That man of the people thing that scumbag politicians and clueless poshoes do is kind of multivalent and class fluid depending on their audience I think.
― two Barongs don't make a Wight (Noodle Vague), Wednesday, 14 November 2018 14:40 (three months ago) Permalink
Just because venal right-wing politicians are apt at manipulating the working class by stoking its sense of pride, doesn't mean the sociological category is itself meaningless and unredeemable. If anything, this kind of thinking may further strengthen the conmen's position.
― pomenitul, Wednesday, 14 November 2018 14:43 (three months ago) Permalink
I used to to work with this young guttermouth Whose dad "worked in a prison". Lol he didn't mention he was an actual professor and taught degree courses in maths!
― calzino, Wednesday, 14 November 2018 14:46 (three months ago) Permalink
I don't think anybody here is saying it doesn't have value as a category? If nothing else, in the UK at least, it feels bred into you on a deep social and cultural level.
― two Barongs don't make a Wight (Noodle Vague), Wednesday, 14 November 2018 14:48 (three months ago) Permalink
I think most cultures have some version of this fetischization of the working class: honest, hard working folks who form the backbone of Our Great Nation. It's an easy way for the powerful to keep people in their place.
― Daniel_Rf, Wednesday, 14 November 2018 14:53 (three months ago) Permalink
karl marx 2 thraed
― the Stanley Kubrick of testicular torsion (bizarro gazzara), Wednesday, 14 November 2018 14:55 (three months ago) Permalink
Yeah, I just don't know why coming out as "working class" is something to write about as he has; it's a bootstraps story by a relatively attractive, able bodied , white, american man who acknowledges one can't readily determine his sexuality and that he overlooked that his classmates/friends were also working class (ok, you dick). A better take would've been the complete diversity of the university experience going against the current tale that all professors are coastal elites trying to indoctrinate the children with its liberalist gay frog agenda. Between frat parties and MBA resume drops.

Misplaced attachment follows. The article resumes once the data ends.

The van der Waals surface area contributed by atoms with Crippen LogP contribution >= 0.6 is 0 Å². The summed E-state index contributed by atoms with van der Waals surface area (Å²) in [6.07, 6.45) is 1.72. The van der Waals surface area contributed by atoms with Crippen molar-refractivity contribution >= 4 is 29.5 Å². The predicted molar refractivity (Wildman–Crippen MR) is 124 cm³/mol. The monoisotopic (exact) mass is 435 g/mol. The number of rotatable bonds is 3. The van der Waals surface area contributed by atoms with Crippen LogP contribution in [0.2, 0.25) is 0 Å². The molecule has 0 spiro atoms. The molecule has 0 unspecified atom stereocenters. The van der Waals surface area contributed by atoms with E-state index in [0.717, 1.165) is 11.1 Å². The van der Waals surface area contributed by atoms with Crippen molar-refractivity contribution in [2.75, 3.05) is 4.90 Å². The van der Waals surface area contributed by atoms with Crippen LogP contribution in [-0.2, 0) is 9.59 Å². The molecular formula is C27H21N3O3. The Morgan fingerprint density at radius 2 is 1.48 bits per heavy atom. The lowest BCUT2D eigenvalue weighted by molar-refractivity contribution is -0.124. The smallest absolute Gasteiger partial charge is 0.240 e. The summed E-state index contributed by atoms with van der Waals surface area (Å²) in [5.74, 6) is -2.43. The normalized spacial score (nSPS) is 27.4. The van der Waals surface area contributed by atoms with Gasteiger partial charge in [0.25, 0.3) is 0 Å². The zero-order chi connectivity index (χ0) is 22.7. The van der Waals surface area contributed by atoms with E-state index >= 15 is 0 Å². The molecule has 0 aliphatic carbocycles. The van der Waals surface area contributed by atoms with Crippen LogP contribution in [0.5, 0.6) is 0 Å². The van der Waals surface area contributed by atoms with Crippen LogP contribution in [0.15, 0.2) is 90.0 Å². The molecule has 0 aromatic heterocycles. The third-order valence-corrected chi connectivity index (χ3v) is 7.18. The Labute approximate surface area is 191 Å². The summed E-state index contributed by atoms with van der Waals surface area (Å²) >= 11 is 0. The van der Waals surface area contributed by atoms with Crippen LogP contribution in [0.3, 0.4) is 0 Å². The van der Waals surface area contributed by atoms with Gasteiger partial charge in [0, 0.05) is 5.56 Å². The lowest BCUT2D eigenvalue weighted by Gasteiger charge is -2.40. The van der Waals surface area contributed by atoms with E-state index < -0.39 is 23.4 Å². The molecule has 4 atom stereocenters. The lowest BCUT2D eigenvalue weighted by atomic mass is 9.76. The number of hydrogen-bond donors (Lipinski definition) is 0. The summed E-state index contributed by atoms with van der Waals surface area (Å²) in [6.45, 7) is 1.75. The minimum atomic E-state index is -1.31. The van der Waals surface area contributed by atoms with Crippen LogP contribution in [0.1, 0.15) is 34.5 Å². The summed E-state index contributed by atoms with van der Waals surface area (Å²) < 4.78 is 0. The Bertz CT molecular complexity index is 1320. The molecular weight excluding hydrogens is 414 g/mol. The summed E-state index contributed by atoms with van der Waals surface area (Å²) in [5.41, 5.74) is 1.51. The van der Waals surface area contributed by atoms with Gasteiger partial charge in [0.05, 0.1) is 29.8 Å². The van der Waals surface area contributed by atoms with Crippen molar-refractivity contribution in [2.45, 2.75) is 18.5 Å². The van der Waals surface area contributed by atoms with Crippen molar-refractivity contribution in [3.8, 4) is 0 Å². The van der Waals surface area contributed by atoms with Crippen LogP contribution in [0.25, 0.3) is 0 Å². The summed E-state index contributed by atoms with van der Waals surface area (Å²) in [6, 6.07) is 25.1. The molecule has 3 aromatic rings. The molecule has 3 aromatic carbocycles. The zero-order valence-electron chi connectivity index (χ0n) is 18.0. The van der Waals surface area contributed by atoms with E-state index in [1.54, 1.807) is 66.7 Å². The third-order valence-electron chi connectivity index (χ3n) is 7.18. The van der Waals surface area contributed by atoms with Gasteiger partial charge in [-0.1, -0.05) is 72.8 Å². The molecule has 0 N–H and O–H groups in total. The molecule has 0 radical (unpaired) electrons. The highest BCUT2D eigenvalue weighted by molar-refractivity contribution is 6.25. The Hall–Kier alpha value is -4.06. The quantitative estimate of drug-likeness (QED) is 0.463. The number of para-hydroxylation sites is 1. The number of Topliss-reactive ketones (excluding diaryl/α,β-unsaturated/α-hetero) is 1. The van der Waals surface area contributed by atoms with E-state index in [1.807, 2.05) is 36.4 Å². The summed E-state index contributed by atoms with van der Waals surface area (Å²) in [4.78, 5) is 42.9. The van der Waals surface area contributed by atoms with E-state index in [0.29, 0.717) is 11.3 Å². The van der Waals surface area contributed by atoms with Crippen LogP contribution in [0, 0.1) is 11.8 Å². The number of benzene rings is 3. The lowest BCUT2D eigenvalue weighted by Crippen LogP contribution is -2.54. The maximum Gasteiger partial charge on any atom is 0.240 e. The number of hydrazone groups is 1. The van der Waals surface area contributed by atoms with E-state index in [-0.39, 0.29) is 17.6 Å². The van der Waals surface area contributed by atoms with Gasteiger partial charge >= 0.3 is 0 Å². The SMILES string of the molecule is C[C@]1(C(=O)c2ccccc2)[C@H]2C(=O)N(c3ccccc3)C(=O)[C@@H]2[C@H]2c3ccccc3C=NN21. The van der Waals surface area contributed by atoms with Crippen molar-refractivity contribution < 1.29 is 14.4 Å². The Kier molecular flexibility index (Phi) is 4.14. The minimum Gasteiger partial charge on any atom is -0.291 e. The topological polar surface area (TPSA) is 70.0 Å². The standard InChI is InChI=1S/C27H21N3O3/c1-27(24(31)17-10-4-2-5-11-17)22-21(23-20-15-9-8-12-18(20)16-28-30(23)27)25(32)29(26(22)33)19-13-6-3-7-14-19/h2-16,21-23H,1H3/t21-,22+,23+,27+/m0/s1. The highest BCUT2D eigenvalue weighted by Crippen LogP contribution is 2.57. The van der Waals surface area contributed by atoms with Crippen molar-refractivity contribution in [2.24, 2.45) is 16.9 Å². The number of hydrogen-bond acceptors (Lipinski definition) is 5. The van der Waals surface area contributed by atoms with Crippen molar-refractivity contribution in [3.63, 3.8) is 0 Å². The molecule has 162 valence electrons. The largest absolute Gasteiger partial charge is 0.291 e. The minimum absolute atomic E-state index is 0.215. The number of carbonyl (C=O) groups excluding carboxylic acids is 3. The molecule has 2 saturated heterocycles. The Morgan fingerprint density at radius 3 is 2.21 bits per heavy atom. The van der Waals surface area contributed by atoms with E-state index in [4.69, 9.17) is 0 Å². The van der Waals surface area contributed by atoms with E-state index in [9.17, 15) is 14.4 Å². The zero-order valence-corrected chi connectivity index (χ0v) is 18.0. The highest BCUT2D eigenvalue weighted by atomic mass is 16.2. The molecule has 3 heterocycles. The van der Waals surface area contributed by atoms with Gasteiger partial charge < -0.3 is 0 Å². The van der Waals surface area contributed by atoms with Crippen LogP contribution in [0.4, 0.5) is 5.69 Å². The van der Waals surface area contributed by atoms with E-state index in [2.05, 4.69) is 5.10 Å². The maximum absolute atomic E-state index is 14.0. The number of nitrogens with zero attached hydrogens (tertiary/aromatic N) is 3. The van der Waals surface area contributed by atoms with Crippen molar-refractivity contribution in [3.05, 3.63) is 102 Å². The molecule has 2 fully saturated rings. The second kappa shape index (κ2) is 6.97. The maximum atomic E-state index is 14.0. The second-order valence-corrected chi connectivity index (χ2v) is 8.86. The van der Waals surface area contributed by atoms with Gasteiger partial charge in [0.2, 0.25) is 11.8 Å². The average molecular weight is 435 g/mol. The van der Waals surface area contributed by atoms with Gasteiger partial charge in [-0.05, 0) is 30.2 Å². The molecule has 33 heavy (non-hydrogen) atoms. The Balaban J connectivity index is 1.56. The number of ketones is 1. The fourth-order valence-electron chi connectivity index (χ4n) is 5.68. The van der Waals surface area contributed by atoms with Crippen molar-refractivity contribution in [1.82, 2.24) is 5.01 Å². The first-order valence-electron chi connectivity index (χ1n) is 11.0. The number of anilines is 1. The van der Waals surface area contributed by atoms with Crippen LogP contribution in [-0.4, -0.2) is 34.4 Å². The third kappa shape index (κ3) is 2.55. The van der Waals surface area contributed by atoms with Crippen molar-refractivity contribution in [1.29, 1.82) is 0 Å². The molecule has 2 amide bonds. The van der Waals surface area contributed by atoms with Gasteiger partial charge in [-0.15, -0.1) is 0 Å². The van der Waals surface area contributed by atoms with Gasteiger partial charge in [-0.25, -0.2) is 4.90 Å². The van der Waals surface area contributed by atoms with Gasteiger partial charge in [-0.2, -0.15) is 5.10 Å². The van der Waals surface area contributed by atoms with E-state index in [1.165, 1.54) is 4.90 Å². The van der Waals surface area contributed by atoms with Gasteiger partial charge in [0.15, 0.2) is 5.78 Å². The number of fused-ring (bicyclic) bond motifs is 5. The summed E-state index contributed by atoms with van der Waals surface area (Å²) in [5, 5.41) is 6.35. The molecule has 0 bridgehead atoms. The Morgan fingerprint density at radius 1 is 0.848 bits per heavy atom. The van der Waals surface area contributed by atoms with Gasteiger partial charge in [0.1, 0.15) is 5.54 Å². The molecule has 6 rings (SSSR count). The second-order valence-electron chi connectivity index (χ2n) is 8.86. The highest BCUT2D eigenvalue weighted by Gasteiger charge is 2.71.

― Yerac, Wednesday, 14 November 2018 14:56 (three months ago) Permalink
For sure, it's just that when you augment it with the frontier cowboy, hyper-individualist credo of pulling yourself up by your own bootstraps, its worst aspects are exacerbated, since you piss all over the Marxist aim of emancipation from systemic oppression. This isn't unique to the US, of course, it's just more common there. Or so it seems to me.
― pomenitul, Wednesday, 14 November 2018 15:10 (three months ago) Permalink
I totally did not follow that. Are you saying mocking the bootstraps trope that some people use sincerely (like the guy in the essay) makes things worse?
― Yerac, Wednesday, 14 November 2018 15:24 (three months ago) Permalink
No, I'm saying that the US more readily fuses the (individualist) bootstraps trope with the (originally antagonistic, i.e. collectivist and Marxist) notion of 'working class', thus cancelling out any hope for systemic liberation via this particular term.
― pomenitul, Wednesday, 14 November 2018 15:30 (three months ago) Permalink
xp most industrialised cultures. the honest hard-working thing is a flash in the pan historically
― ogmor, Wednesday, 14 November 2018 15:32 (three months ago) Permalink
xpost ah, yes. My problem with the essay.
― Yerac, Wednesday, 14 November 2018 15:32 (three months ago) Permalink
there's plenty of classical era shit abt the value of work but obv agriculture is the original industry, the two go hand in hand
― ogmor, Wednesday, 14 November 2018 15:34 (three months ago) Permalink
Not unrelated (from NZ rather than the US, however):
― pomenitul, Thursday, 15 November 2018 14:16 (three months ago) Permalink
This is great if you want to give yourself an aneurism:
― Stollen Valour (ShariVari), Wednesday, 21 November 2018 21:37 (two months ago) Permalink
excited to announce that I've been given five articles by The Guardian to explain this political chart! pic.twitter.com/qFfgdrlwEP— ʙʀᴇxɪᴛ (@Eff__Jay) November 21, 2018
― Stollen Valour (ShariVari), Wednesday, 21 November 2018 21:49 (two months ago) Permalink
What's wrong with being populary?
― Danton Lok (Noodle Vague), Thursday, 22 November 2018 00:40 (two months ago) Permalink
This year there has been no avoiding the superstar psychologist from Canada Jordan B Peterson, and if you want to know what he thinks about lobsters and hierarchy you’ll probably have to read his multimillion-selling 12 Rules for Life (Allen Lane). It is both less evil and more eccentric than widely described: those hoping to hate-read it as an “alt-right” screed (or to hate-gift it to someone they don’t like) will be disappointed to find that, far from being some kind of crypto-fascist, Peterson is really a conservative existentialist, a bit like a more sciencey Roger Scruton.
― calzino, Saturday, 1 December 2018 13:04 (two months ago) Permalink
Guardian best books of 2018.